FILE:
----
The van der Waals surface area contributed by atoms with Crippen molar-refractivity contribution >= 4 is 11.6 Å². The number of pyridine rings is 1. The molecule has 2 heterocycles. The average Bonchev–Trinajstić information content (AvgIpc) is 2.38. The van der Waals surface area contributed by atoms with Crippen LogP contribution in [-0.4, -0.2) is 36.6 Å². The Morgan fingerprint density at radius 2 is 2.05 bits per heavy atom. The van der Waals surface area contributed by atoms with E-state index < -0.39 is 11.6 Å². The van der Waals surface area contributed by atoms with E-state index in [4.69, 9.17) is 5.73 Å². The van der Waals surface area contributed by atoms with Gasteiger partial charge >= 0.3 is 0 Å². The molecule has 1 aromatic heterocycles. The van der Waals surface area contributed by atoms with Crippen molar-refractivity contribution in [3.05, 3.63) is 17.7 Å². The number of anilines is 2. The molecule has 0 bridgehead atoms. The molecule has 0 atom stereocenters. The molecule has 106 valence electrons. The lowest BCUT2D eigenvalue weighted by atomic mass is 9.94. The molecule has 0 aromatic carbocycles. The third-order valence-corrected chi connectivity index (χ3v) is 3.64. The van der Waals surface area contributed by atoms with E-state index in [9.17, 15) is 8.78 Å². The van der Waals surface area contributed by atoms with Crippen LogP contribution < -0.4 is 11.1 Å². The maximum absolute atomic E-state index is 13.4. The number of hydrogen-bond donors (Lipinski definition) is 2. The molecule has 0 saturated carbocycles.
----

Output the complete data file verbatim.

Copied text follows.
The van der Waals surface area contributed by atoms with Crippen molar-refractivity contribution >= 4 is 11.6 Å². The number of pyridine rings is 1. The molecule has 2 heterocycles. The average Bonchev–Trinajstić information content (AvgIpc) is 2.38. The van der Waals surface area contributed by atoms with Crippen LogP contribution in [-0.4, -0.2) is 36.6 Å². The Morgan fingerprint density at radius 2 is 2.05 bits per heavy atom. The van der Waals surface area contributed by atoms with E-state index < -0.39 is 11.6 Å². The van der Waals surface area contributed by atoms with E-state index in [4.69, 9.17) is 5.73 Å². The van der Waals surface area contributed by atoms with Gasteiger partial charge >= 0.3 is 0 Å². The molecule has 1 aromatic heterocycles. The van der Waals surface area contributed by atoms with Crippen molar-refractivity contribution in [3.05, 3.63) is 17.7 Å². The number of anilines is 2. The molecule has 0 bridgehead atoms. The molecule has 0 atom stereocenters. The molecule has 106 valence electrons. The lowest BCUT2D eigenvalue weighted by atomic mass is 9.94. The molecule has 0 aromatic carbocycles. The third-order valence-corrected chi connectivity index (χ3v) is 3.64. The van der Waals surface area contributed by atoms with E-state index in [9.17, 15) is 8.78 Å². The van der Waals surface area contributed by atoms with Crippen LogP contribution < -0.4 is 11.1 Å². The maximum absolute atomic E-state index is 13.4. The number of hydrogen-bond donors (Lipinski definition) is 2. The molecule has 0 saturated carbocycles.